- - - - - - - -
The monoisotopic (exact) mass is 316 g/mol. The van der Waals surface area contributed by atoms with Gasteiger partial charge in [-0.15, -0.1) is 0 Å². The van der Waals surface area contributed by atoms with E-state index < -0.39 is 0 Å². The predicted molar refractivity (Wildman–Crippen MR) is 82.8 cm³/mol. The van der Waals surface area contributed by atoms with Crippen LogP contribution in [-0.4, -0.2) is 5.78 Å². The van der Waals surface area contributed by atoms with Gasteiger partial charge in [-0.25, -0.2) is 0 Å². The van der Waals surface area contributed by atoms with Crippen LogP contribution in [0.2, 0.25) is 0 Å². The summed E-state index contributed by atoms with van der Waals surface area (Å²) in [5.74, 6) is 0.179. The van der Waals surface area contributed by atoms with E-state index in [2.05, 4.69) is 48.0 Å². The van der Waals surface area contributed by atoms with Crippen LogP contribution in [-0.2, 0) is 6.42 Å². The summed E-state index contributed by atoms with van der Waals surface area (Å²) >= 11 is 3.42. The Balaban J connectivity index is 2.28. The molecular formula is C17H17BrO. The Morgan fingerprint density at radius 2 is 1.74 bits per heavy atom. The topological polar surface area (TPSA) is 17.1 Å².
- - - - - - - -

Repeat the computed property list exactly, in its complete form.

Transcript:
The monoisotopic (exact) mass is 316 g/mol. The van der Waals surface area contributed by atoms with Gasteiger partial charge in [-0.15, -0.1) is 0 Å². The van der Waals surface area contributed by atoms with E-state index < -0.39 is 0 Å². The predicted molar refractivity (Wildman–Crippen MR) is 82.8 cm³/mol. The van der Waals surface area contributed by atoms with Crippen LogP contribution in [-0.4, -0.2) is 5.78 Å². The van der Waals surface area contributed by atoms with Gasteiger partial charge in [-0.25, -0.2) is 0 Å². The van der Waals surface area contributed by atoms with Crippen LogP contribution in [0.2, 0.25) is 0 Å². The summed E-state index contributed by atoms with van der Waals surface area (Å²) in [5.74, 6) is 0.179. The van der Waals surface area contributed by atoms with E-state index in [2.05, 4.69) is 48.0 Å². The van der Waals surface area contributed by atoms with Crippen LogP contribution in [-0.2, 0) is 6.42 Å². The summed E-state index contributed by atoms with van der Waals surface area (Å²) >= 11 is 3.42. The Balaban J connectivity index is 2.28. The molecular formula is C17H17BrO. The Morgan fingerprint density at radius 2 is 1.74 bits per heavy atom. The topological polar surface area (TPSA) is 17.1 Å².